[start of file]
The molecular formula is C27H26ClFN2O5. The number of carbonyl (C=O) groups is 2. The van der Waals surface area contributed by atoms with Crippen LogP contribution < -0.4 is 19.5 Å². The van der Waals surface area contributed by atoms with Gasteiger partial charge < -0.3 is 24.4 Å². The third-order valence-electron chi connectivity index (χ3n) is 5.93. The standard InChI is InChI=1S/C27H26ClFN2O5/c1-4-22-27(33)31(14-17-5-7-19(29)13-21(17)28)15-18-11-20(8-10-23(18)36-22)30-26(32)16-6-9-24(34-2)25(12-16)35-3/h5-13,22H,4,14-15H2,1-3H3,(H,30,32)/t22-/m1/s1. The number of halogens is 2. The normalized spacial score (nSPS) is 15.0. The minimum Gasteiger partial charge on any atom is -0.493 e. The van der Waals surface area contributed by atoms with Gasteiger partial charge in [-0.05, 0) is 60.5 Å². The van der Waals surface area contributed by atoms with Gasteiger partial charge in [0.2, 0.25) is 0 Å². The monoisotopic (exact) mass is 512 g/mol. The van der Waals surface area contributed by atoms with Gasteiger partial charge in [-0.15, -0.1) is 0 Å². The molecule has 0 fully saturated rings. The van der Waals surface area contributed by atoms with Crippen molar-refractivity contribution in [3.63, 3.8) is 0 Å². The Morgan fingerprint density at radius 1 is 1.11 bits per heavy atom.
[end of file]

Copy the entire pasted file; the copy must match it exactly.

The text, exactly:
The molecular formula is C27H26ClFN2O5. The number of carbonyl (C=O) groups is 2. The van der Waals surface area contributed by atoms with Crippen LogP contribution < -0.4 is 19.5 Å². The van der Waals surface area contributed by atoms with Gasteiger partial charge < -0.3 is 24.4 Å². The third-order valence-electron chi connectivity index (χ3n) is 5.93. The standard InChI is InChI=1S/C27H26ClFN2O5/c1-4-22-27(33)31(14-17-5-7-19(29)13-21(17)28)15-18-11-20(8-10-23(18)36-22)30-26(32)16-6-9-24(34-2)25(12-16)35-3/h5-13,22H,4,14-15H2,1-3H3,(H,30,32)/t22-/m1/s1. The number of halogens is 2. The normalized spacial score (nSPS) is 15.0. The minimum Gasteiger partial charge on any atom is -0.493 e. The van der Waals surface area contributed by atoms with Gasteiger partial charge in [-0.05, 0) is 60.5 Å². The van der Waals surface area contributed by atoms with Gasteiger partial charge in [0.2, 0.25) is 0 Å². The monoisotopic (exact) mass is 512 g/mol. The van der Waals surface area contributed by atoms with Gasteiger partial charge in [-0.15, -0.1) is 0 Å². The molecule has 0 fully saturated rings. The van der Waals surface area contributed by atoms with Crippen molar-refractivity contribution in [3.63, 3.8) is 0 Å². The Morgan fingerprint density at radius 1 is 1.11 bits per heavy atom.